Timothy Naftali served as director of the Richard Nixon Presidential Library and Museum, a part of the National Archives and Records Administration, from 2007 to 2011. Then Archivist of the United States Allen Weinstein appointed Naftali director-designate of the Nixon Library in April 2006. Naftali served as director of the Nixon Presidential Materials Staff at the National Archives from October 2006 until a federal Nixon Library was established within the system of presidential libraries on July 11, 2007.
Before joining the National Archives, Naftali taught history at several universities, including the University of Virginia, where he also served as director of the Presidential Recordings Program at the Miller Center of Public Affairs. There he oversaw a team of researchers who transcribed and annotated meetings and telephone conversations secretly recorded by Presidents Roosevelt, Truman, Eisenhower, Kennedy, Johnson, and Nixon.
Naftali is a prolific writer for both popular and scholarly audiences. His work has appeared on Slate.com, The New York Times, the Washington Post, Foreign Affairs, and other publications, and he has appeared on National Public Radio, the History Channel and C-SPAN. He is the author of four books, including Blind Spot: The Secret History of American Counterterrorism and, with Aleksander Fursenko,“One Hell of A Gamble”: Khrushchev, Castro, and Kennedy, 1958–1964. His second book with Fursenko, Khrushchev’s Cold War: The Inside Story of an American Adversary, received the Duke of Westminster’s Medal for Military Literature in June 2007. His most recent book, George H. W. Bush, appeared in December 2007 as part of The American Presidents series, edited by the late Arthur M. Schlesinger, Jr., and Sean Wilentz.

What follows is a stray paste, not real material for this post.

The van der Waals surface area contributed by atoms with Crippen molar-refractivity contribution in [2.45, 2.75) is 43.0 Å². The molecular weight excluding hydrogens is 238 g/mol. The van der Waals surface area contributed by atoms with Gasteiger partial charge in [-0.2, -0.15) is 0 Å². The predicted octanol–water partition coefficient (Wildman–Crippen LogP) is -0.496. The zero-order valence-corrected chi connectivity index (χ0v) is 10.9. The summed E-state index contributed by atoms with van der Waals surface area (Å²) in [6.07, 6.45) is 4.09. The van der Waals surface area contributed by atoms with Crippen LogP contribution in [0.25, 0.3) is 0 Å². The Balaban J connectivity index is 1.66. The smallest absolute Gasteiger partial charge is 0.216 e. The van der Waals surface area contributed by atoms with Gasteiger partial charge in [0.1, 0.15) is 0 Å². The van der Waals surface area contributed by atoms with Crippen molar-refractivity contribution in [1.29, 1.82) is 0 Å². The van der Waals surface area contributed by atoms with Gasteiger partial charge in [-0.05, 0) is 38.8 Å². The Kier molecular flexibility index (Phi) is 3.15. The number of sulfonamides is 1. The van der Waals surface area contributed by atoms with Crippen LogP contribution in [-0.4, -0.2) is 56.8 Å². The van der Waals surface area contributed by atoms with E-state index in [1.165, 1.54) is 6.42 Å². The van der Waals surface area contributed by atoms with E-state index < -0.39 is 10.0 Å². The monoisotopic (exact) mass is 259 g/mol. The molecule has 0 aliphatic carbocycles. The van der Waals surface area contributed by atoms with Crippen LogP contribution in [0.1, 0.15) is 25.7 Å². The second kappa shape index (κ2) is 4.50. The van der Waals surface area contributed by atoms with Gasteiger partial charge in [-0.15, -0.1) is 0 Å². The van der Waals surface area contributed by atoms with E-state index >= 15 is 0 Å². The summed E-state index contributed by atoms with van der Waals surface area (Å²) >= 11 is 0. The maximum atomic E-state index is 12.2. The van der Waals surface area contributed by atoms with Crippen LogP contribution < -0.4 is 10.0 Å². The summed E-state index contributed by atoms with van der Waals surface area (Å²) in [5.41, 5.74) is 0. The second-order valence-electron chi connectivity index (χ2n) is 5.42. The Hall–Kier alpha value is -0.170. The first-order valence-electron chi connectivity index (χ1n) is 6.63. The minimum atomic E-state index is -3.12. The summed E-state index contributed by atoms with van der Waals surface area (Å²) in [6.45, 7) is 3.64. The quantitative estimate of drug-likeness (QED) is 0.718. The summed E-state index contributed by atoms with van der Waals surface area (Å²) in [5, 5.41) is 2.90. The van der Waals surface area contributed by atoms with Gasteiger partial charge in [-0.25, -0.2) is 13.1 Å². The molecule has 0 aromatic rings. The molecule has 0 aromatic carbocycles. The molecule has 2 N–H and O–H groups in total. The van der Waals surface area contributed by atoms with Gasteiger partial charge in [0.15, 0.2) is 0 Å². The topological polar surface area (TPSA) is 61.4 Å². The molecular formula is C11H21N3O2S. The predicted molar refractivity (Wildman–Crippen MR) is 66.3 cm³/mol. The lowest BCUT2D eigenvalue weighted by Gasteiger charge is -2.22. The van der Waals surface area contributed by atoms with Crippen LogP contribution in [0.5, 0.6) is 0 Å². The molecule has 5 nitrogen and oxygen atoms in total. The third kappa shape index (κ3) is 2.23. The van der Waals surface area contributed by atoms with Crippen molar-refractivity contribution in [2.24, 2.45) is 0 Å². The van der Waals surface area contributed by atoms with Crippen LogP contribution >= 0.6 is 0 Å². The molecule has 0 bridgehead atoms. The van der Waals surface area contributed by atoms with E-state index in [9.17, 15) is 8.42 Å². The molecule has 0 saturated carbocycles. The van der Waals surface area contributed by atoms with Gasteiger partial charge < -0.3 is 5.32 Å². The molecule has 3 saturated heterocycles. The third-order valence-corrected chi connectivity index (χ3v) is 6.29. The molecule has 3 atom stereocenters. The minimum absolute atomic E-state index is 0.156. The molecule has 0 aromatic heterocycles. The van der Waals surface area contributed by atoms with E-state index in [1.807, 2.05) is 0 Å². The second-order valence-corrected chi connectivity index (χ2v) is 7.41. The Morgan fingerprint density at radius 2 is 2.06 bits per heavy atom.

Naftali was a consultant to the Nazi War Crimes and Japanese Imperial Government Records Interagency Working Group, which located and declassified U.S. government records relating to war crimes committed by the Nazi and Imperial Japanese governments during World War II and the disposition of war criminals after the conflict. He was also a consultant on the history of U.S. counterterrorism policy to the National Commission on Terrorist Attacks Upon the United States (popularly known as the “9/11 Commission”).
Naftali received his undergraduate degree in history from Yale University, an M.A. in international economics from the Johns Hopkins University, and an M.A. and a Ph.D. in history from Harvard University.